Talking to any senior technologist can be a challenge for a journalist (which I'm not). The task of the journalist is to extract something juicy during the interview, while the interviewee has to resist all attempts to make himself open up and instead concentrate on passing the "message du jour." When I took over as HP's security lead in 2003, I received advice from the PR team that I should "always speak in paragraphs" because "you are less likely to be misinterpreted" and "whatever you say will be reported verbatim because it hangs together."
Moving forward 10 years, I find myself talking to Perry Clarke, corporate VP for Microsoft Exchange, and I'm the one attempting to get the big scoop. It's an interesting reversal, especially when faced with someone I've known for years. And Perry definitely doesn't answer questions in fully formed paragraphs. Instead, you get torrents of ideas and opinions, deep views, and reflections—all of which makes interesting listening, although it can be challenging to decipher.
Perry has spent his entire 17-year career at Microsoft working on Exchange Server and is now in charge of every piece of code written for Exchange, both on-premises and cloud (i.e., Office 365). Following Perry's recent "Exchange Server: The Road Ahead" post on the EHLO blog, I canvassed the Exchange community for questions and received a lot of feedback. I also checked out the Microsoft Exchange Improvement Suggestions website. I gathered a lot of ideas for questions—certainly far too many to cover in an hour, especially in the cut-and-thrust of a debate between two people who care deeply about a particular technology and have devoted a fair portion of their careers to that technology. The topics Perry and I eventually managed to cover during our conversation include the following:
- The current state of Exchange
- The movement to the cloud and the future of on-premises software
I recorded the interview, and I later listened to the recording and wrote this article based on our conversation. Direct quotes from Perry are shown within quotation marks. The rest of the text is my interpretation of what Perry said (and my attempt to put it all into a logical order). Any errors in the article are entirely mine. I hope that you find the debate interesting.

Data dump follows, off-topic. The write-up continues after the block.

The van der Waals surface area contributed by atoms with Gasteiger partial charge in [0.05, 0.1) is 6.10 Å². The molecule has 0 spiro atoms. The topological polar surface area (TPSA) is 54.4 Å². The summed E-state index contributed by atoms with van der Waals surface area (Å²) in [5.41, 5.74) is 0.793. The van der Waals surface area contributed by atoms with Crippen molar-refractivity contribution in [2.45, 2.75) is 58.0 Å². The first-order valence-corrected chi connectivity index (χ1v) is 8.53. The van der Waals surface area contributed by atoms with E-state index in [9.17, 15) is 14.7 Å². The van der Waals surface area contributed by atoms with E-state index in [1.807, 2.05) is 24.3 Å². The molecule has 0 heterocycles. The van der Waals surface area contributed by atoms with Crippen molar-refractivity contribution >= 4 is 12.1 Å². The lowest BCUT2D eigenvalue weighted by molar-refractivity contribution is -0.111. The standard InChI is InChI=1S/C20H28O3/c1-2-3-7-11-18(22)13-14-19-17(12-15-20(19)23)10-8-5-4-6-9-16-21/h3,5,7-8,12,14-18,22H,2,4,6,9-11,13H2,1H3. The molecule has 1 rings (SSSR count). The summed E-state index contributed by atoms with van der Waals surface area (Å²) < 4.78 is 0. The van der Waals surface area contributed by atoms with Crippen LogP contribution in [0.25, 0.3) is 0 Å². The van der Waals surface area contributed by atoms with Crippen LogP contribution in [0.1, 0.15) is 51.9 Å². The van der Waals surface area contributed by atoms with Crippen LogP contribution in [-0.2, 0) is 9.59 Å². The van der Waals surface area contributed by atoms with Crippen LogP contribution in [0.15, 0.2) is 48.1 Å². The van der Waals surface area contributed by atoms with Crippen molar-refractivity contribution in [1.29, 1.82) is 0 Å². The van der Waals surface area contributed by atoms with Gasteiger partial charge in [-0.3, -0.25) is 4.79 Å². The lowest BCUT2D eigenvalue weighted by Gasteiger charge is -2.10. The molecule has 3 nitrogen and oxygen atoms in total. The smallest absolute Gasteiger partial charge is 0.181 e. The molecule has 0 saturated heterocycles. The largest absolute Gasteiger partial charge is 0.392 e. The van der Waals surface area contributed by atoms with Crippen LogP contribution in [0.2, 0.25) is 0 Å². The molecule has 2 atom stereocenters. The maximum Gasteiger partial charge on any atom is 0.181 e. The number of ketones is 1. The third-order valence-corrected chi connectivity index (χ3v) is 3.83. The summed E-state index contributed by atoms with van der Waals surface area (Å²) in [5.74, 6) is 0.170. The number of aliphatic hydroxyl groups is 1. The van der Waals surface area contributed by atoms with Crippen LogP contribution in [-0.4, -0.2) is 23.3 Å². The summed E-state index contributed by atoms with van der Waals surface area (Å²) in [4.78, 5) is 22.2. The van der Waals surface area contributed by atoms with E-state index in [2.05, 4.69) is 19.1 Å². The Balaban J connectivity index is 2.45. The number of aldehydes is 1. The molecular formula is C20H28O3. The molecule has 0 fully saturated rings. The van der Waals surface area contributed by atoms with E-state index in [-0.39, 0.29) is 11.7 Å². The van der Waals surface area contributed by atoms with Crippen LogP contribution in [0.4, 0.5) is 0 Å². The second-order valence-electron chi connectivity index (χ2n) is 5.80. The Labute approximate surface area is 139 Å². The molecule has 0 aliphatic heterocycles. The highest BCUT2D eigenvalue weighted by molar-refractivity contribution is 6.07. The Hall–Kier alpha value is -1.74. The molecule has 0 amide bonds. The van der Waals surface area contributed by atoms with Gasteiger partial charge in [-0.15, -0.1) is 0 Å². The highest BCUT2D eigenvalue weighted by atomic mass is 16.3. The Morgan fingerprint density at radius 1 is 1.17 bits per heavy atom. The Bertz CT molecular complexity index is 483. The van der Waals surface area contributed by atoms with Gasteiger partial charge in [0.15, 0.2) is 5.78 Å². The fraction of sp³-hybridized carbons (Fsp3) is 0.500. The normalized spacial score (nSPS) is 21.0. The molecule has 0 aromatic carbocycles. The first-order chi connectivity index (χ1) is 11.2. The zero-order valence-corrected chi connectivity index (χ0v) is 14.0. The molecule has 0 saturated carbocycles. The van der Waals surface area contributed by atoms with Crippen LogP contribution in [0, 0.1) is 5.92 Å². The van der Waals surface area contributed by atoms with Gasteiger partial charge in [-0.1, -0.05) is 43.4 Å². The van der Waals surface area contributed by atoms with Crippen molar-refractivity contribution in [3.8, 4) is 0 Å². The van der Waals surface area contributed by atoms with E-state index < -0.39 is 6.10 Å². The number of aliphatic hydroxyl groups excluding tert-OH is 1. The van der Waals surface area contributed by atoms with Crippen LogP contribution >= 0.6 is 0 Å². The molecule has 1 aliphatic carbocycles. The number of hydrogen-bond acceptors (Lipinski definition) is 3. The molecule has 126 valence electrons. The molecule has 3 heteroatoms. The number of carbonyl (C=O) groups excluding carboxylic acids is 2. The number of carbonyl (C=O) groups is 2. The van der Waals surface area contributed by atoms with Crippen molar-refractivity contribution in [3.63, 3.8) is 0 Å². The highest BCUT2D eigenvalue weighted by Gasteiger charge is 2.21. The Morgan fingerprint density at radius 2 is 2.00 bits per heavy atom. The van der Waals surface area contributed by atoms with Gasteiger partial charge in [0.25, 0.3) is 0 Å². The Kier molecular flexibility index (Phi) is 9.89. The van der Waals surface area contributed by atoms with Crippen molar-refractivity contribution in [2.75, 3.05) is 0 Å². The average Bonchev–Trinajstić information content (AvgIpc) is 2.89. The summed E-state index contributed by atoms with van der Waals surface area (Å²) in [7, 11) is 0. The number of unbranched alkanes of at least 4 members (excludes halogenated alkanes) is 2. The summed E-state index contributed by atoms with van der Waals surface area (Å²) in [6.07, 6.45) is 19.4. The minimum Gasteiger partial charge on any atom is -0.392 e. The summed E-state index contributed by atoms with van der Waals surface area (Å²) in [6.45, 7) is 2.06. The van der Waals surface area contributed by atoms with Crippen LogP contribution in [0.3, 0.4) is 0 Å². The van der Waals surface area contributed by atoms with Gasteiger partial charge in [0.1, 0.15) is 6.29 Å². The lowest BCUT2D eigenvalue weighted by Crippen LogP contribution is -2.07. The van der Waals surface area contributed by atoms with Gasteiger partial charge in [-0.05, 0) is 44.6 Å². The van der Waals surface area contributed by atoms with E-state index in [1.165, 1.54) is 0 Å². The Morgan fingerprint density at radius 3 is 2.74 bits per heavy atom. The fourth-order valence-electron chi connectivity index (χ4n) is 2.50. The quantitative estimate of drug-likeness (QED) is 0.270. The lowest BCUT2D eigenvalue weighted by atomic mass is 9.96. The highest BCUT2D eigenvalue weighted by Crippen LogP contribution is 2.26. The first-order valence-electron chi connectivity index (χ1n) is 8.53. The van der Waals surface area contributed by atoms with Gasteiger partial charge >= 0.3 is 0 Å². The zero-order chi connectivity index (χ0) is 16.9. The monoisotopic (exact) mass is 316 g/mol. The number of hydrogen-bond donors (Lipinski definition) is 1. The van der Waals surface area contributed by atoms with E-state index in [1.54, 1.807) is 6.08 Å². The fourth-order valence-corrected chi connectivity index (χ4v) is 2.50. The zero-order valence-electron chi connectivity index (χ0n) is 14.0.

The Current State of Exchange
We began our conversation with the current state of Exchange. I asked Perry if he's happy with where Microsoft is, in light of anecdotal evidence that customers aren't moving to Exchange 2013 as quickly as they moved to previous versions, despite some major engineering advances—perhaps because of fears about poor quality, issues with interoperability, some missing functionality, and reports of poor server performance. I asked whether the current situation is similar to Exchange 2000, when customers held back because although a new architecture was introduced, there was also a lack of compelling new features—meaning that Exchange 5.5 was deemed to be "good enough."
Although you'd expect any product's development supremo to defend his work, Perry surprised me by saying that he is happy with the Exchange product group's position, pointing out that they're in a much better position at this point in the development cycle (a year after shipping a major release) than they were at the equivalent time post–Exchange 2010. A common code base to span on-premises and cloud is in place and working, Exchange Online has taken on millions of new mailboxes, and the data reported from Microsoft's experience of running the service is being factored into decisions about the future development of Exchange. Perry pointed out that a flawed product couldn't possibly cope with the stresses and strains that Exchange Online undergoes. Thecode handles four times as many cloud mailboxes today as it did a year ago, and all of Microsoft's internal metrics report better performance and availability, as well as far fewer alerts than with Exchange 2010.
I demurred on this and pointed out that many of those who attempt to deploy Exchange 2013 on-premises have observed that it requires far more resources (mostly memory) than Exchange 2010 and seems to be more fragile. The loss of functionality such as S/MIME support is also being felt, as is the need to change the administrative model. I did concede that a huge amount of knowledge and experience now exist regarding Exchange 2007 and 2010 deployment, and that it will take time to accumulate the same expertise for Exchange 2013.
Perry also said that on-premises customers get a huge advantage from the fact that the "exact same" code base is now in use for both platforms and that new code is stressed by being run in Office 365 for several weeks before it's released to on-premises customers in a cumulative update. "There isn't a part of the core Exchange Server that is not shipped to our on-premises customers. We don't have a special Exchange that runs in the cloud." Perry said that it should "comfort our on-premises customers that the code that they run is validated by running against millions of mailboxes before they have to deploy it."
I pointed out thatis a very structured environment that thoroughly exercises many parts of the product by running code at extreme scale but misses a lot of the detail found in customer deployments. For example, Office 365 doesn't permit server-side integrations with third-party products and insists on the use of the latest clients, whereas almost every on-premises deployment will use one or more third-party products alongside Exchange and involve a mix of clients. Perry agreed, but he noted that "the problem [of testing for specific customer environments] has always been there" and said that Microsoft "hasn't taken steps back on what we have done historically to address that issue."